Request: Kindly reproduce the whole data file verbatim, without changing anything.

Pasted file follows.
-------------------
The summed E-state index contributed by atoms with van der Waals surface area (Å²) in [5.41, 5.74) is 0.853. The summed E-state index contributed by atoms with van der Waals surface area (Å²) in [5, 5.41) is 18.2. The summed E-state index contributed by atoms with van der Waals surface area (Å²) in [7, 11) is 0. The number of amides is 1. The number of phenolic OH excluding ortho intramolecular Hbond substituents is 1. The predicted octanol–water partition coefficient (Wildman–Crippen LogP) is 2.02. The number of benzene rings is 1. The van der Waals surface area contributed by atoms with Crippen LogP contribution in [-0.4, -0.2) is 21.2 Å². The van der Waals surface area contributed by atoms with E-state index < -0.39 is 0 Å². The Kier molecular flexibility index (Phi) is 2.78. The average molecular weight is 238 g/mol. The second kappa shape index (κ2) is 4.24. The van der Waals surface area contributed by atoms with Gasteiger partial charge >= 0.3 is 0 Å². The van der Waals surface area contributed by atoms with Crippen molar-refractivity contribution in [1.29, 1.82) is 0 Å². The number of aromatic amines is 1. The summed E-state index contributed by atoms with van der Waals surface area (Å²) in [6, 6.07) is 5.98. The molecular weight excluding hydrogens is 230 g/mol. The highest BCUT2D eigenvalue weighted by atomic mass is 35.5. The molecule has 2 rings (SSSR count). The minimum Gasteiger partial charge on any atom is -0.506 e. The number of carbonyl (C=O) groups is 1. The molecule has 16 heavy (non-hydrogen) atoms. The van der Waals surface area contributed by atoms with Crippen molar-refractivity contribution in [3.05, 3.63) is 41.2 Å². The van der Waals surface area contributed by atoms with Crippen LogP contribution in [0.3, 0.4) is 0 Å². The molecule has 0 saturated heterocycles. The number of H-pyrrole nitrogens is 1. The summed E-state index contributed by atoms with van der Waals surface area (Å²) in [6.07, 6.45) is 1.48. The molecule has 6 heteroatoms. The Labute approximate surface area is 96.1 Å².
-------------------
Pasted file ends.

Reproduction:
The summed E-state index contributed by atoms with van der Waals surface area (Å²) in [5.41, 5.74) is 0.853. The summed E-state index contributed by atoms with van der Waals surface area (Å²) in [5, 5.41) is 18.2. The summed E-state index contributed by atoms with van der Waals surface area (Å²) in [7, 11) is 0. The number of amides is 1. The number of phenolic OH excluding ortho intramolecular Hbond substituents is 1. The predicted octanol–water partition coefficient (Wildman–Crippen LogP) is 2.02. The number of benzene rings is 1. The van der Waals surface area contributed by atoms with Crippen LogP contribution in [-0.4, -0.2) is 21.2 Å². The van der Waals surface area contributed by atoms with E-state index < -0.39 is 0 Å². The Kier molecular flexibility index (Phi) is 2.78. The average molecular weight is 238 g/mol. The second kappa shape index (κ2) is 4.24. The van der Waals surface area contributed by atoms with Gasteiger partial charge >= 0.3 is 0 Å². The van der Waals surface area contributed by atoms with Crippen molar-refractivity contribution in [1.29, 1.82) is 0 Å². The number of aromatic amines is 1. The summed E-state index contributed by atoms with van der Waals surface area (Å²) in [6, 6.07) is 5.98. The molecular weight excluding hydrogens is 230 g/mol. The highest BCUT2D eigenvalue weighted by atomic mass is 35.5. The molecule has 2 rings (SSSR count). The minimum Gasteiger partial charge on any atom is -0.506 e. The number of carbonyl (C=O) groups is 1. The molecule has 16 heavy (non-hydrogen) atoms. The van der Waals surface area contributed by atoms with Crippen molar-refractivity contribution in [3.05, 3.63) is 41.2 Å². The van der Waals surface area contributed by atoms with Crippen LogP contribution in [0.3, 0.4) is 0 Å². The molecule has 0 saturated heterocycles. The number of H-pyrrole nitrogens is 1. The summed E-state index contributed by atoms with van der Waals surface area (Å²) in [6.07, 6.45) is 1.48. The molecule has 6 heteroatoms. The Labute approximate surface area is 96.1 Å².